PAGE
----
Kathy Yuan, Professor of Finance, London School of Economics and Political Science
Borrowers obtain liquidity by issuing securities backed by current period payoff and resale price of a long lived collateral asset. They are privately informed about the payoff distribution. Asset price can be self fulfilling: higher asset price lowers adverse selection, allows borrowers to raise more funding which makes the asset more valuable, leading to multiple equilibria. Optimal security design eliminates multiple equilibria, improves welfare, and can be implemented as a repo contract. Persistence in adverse selection lowers debt funding, generates volatility in asset price, and exacerbates credit crunch. The theory demonstrates the role of asset backed securities on the stability of market based financial systems.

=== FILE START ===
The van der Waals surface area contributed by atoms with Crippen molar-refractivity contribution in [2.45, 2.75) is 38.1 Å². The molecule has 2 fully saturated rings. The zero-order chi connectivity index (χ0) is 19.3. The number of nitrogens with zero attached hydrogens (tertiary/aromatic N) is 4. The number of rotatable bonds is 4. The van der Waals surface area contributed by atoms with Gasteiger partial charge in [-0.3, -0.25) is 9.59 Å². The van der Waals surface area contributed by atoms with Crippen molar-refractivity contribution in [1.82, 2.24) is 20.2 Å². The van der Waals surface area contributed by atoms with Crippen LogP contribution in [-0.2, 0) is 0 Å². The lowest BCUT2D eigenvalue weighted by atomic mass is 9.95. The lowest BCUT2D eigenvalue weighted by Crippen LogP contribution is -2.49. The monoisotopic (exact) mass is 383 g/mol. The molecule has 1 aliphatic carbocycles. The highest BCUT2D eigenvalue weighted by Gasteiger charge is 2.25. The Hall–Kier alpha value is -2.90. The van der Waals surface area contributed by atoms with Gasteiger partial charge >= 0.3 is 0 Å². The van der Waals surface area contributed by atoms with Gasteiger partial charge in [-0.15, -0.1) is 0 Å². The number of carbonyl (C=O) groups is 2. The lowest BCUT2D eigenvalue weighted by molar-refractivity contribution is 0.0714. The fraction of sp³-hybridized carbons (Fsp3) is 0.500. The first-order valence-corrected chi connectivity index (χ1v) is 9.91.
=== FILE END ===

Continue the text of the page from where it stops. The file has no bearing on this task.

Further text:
Professor Yuan received her PhD in Economics from Massachusetts Institute of Technology. Prior to obtaining her PhD, she worked briefly in the Emerging Markets Trading Desk at J. P. Morgan (now JPMorgan-Chase). Her academic research focuses on developing macrofinance and asset pricing theories with liquidity implications in environments with information and market frictions and testing their empirical implications. In the past few years, she has examined how crises spread through international financial markets and how introducing benchmark securities such as treasury bonds or stock indices improves the overall market liquidity. She is currently working on issues related to liquidity and financial stability in bank and non bank financial institutions including defi, macro implications of digital payment technologies, and developing applied theories of money and public liquidity. She is a member of FMG, CEPR and has also received Houblon-Norman Fellowship at the Bank of England. She has also conducted policy research for central banks and financial market regulators.